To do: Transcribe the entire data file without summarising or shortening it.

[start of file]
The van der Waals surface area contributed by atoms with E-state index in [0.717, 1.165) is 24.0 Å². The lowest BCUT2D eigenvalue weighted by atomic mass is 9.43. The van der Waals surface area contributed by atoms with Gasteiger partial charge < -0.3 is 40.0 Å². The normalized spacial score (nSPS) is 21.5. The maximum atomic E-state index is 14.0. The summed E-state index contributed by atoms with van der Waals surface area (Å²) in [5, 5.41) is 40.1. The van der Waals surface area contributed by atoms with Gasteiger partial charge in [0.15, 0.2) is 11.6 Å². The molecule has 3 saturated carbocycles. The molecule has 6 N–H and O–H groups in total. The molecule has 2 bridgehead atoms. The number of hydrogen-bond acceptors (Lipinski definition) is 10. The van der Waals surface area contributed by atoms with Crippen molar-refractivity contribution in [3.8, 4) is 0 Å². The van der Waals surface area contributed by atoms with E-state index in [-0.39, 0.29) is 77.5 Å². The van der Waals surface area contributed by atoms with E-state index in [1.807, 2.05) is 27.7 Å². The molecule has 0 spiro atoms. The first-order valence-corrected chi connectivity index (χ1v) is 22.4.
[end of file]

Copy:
The van der Waals surface area contributed by atoms with E-state index in [0.717, 1.165) is 24.0 Å². The lowest BCUT2D eigenvalue weighted by atomic mass is 9.43. The van der Waals surface area contributed by atoms with Gasteiger partial charge < -0.3 is 40.0 Å². The normalized spacial score (nSPS) is 21.5. The maximum atomic E-state index is 14.0. The summed E-state index contributed by atoms with van der Waals surface area (Å²) in [5, 5.41) is 40.1. The van der Waals surface area contributed by atoms with Gasteiger partial charge in [0.15, 0.2) is 11.6 Å². The molecule has 3 saturated carbocycles. The molecule has 6 N–H and O–H groups in total. The molecule has 2 bridgehead atoms. The number of hydrogen-bond acceptors (Lipinski definition) is 10. The van der Waals surface area contributed by atoms with Crippen molar-refractivity contribution in [3.8, 4) is 0 Å². The van der Waals surface area contributed by atoms with E-state index in [-0.39, 0.29) is 77.5 Å². The van der Waals surface area contributed by atoms with E-state index in [1.807, 2.05) is 27.7 Å². The molecule has 0 spiro atoms. The first-order valence-corrected chi connectivity index (χ1v) is 22.4.